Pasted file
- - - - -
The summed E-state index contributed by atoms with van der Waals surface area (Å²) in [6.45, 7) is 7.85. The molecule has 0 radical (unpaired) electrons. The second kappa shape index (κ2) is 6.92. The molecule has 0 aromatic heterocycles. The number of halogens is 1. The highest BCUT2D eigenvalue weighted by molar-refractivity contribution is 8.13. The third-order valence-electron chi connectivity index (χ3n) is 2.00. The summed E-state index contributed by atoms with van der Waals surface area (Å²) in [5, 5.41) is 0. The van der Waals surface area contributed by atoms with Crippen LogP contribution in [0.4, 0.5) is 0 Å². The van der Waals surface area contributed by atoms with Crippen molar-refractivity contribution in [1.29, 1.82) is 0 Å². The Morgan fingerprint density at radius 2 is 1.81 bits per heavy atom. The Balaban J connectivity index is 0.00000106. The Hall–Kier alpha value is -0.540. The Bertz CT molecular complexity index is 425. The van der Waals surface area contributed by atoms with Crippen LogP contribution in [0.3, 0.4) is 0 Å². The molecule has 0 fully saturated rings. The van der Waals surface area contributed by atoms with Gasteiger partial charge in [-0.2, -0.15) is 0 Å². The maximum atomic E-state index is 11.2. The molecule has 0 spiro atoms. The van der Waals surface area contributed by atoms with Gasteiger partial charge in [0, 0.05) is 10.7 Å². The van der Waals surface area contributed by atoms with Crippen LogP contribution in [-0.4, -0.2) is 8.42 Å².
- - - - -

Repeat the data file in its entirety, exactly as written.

The summed E-state index contributed by atoms with van der Waals surface area (Å²) in [6.45, 7) is 7.85. The molecule has 0 radical (unpaired) electrons. The second kappa shape index (κ2) is 6.92. The molecule has 0 aromatic heterocycles. The number of halogens is 1. The highest BCUT2D eigenvalue weighted by molar-refractivity contribution is 8.13. The third-order valence-electron chi connectivity index (χ3n) is 2.00. The summed E-state index contributed by atoms with van der Waals surface area (Å²) in [5, 5.41) is 0. The van der Waals surface area contributed by atoms with Crippen LogP contribution in [0.4, 0.5) is 0 Å². The van der Waals surface area contributed by atoms with Crippen molar-refractivity contribution in [1.29, 1.82) is 0 Å². The Morgan fingerprint density at radius 2 is 1.81 bits per heavy atom. The Balaban J connectivity index is 0.00000106. The Hall–Kier alpha value is -0.540. The Bertz CT molecular complexity index is 425. The van der Waals surface area contributed by atoms with Crippen LogP contribution in [0.3, 0.4) is 0 Å². The molecule has 0 fully saturated rings. The van der Waals surface area contributed by atoms with Gasteiger partial charge in [-0.2, -0.15) is 0 Å². The maximum atomic E-state index is 11.2. The molecule has 0 spiro atoms. The van der Waals surface area contributed by atoms with Gasteiger partial charge in [0, 0.05) is 10.7 Å². The van der Waals surface area contributed by atoms with Crippen LogP contribution in [-0.4, -0.2) is 8.42 Å².